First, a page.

• What can you expect when working with a bookkeeper?

Your bookkeeper is responsible for ensuring your bills are paid on time, invoices are sent promptly, employees are paid accurately, bank balances are reconciled, etc.  They are key component of your business team and are to be treated as a colleague who brings a ton of value to your organization.

Many business owners expect their bookkeepers to be able to fix their cash flow problems.  This is outside of the scope of normal bookkeeping services.  It is important to know that if you do not have a process in place or there are blockages in your current process, your bookkeeper is not going to magically change that.  Your bookkeeper is responsible for ensuring that your bills are paid on time, invoices are sent out promptly, employees are paid accurately, etc.  To create a system that works for your company, you will either have to develop that yourself or hire a consultant to help you do that.

  • How does a Bookkeeper charge for services?

If you are using an outsourced solution for your bookkeeping, ask specific questions about how they charges for their services.  Do they charge by the hour or do the offer flat rate fees?  If flat rate fees, what specifically is included?  It is important that you have a good understanding of how your bookkeeper charges for services.  A clear understanding upfront helps to eliminate confusion down the road.

Also, it’s important to not undervalue the services your bookkeeper/bookkeeping firm brings to your organization.  Too often freelance bookkeepers are treated as employees, expected to solve solutions that are outside of their job description and at the lowest rate possible.

A CPA is an accountant who has passed certain examinations and met all other statutory and licensing requirements of the state(s) they practice in.  CPAs typically specialize in tax preparation when they go into practice for themselves and are fully schooled in all aspects of accounting.

All CPAs do not specialize in all areas of business, making it important for you to ask the right questions when determining which CPA is the right match for you and your business.  When hiring a CPA here are some things to consider:

  • What area of business does the CPA specialize in?

CPAs can specialize in specific areas of accounting just like doctors specialize in various aspects of medicine.  Being a small business owner you should be seeking a CPA who enjoys working with small businesses and understands their tax needs.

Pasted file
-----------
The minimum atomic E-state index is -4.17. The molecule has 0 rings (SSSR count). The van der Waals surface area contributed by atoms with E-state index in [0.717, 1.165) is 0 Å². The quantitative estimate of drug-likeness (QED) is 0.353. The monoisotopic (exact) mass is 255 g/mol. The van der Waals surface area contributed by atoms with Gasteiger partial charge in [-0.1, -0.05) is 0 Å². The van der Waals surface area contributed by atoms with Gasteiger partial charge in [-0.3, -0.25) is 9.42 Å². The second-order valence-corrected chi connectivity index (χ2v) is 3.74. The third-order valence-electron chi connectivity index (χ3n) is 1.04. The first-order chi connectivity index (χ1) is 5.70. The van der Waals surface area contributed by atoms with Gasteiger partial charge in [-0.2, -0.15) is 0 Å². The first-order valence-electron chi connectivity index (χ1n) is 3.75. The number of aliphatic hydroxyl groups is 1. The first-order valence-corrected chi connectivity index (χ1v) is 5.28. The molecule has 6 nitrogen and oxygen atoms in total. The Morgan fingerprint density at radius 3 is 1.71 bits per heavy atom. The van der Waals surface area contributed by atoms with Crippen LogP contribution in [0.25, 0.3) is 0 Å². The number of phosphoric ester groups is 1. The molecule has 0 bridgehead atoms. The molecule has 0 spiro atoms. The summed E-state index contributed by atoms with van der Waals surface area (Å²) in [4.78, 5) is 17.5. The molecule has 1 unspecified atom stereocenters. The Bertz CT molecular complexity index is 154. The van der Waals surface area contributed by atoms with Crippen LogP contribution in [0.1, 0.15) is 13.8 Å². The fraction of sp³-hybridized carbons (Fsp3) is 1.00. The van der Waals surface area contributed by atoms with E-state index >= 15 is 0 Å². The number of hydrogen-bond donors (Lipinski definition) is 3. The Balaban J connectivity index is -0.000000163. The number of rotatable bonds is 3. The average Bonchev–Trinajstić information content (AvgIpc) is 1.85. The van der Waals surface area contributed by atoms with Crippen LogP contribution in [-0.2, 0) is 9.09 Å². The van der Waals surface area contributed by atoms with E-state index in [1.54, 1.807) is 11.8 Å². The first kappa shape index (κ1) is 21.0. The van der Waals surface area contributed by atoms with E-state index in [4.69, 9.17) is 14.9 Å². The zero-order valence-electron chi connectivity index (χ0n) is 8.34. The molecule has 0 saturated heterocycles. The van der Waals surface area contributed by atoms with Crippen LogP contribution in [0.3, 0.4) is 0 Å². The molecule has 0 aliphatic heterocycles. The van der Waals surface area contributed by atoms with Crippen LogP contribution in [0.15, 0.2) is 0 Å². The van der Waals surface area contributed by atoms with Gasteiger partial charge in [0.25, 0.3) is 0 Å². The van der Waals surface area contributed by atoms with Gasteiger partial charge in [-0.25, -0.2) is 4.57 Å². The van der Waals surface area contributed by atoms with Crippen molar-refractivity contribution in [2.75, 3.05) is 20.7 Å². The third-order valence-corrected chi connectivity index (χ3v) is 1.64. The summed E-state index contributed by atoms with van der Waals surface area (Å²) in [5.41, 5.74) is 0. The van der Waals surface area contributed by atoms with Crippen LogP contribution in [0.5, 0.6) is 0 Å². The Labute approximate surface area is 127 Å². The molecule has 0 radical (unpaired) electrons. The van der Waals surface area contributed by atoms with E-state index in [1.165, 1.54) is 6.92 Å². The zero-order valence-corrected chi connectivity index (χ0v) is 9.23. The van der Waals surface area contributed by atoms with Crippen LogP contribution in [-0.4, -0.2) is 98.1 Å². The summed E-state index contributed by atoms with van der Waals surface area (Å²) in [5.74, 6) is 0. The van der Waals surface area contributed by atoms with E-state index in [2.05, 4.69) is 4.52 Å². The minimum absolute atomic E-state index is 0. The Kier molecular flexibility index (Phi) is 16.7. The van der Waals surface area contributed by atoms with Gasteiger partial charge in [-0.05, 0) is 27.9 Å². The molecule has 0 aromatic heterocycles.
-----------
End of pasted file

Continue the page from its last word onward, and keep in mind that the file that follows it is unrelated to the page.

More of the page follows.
• What size businesses does the CPA like to work with?

This is an important question because you want to make sure that the CPA enjoys working with your sized company.  Small businesses encompass many sizes from the Mom and Pop to Fortune 1000.  Frustration will occur when you are working with a CPA who likes working with companies that are larger or smaller than yours and can manifest in many forms.  From not being able to reach your CPA when needed to fees larger than your budget can afford.

  • What can you expect when working with your CPA?

Are you looking for a tax advisor or just someone to prepare your annual tax return?  Is your CPA proactive?  Do they encourage you to meet with them regularly throughout the year to maximize all tax planning opportunities or do you only hear from them on April 10th, 5 days before your tax return is due?   It is important for you to determine what role you expect your CPA to fulfill in your business and communicate that to them.

  • How does your CPA charge for services?

Ask specific questions about how your CPA charges for their services.  Find out if you will be charged each time you pick up the phone to call them or do they operate under a flat rate fee?  Can your bookkeeper call them with questions about your company?  Are you charged the same rate if a junior associate is performing the work?  It is important that you have a good understanding of how your CPA charges for services.  A clear understanding upfront helps to eliminate confusion down the road.

Creating the right financial team to support your business makes all the difference.  Take the time to understand and identify your accounting and bookkeeping needs and then use those needs to guide your working relationship with your CPA and bookkeeper.

Download our checklist here. Checklist – How To Work With Your Bookkeeper & CPA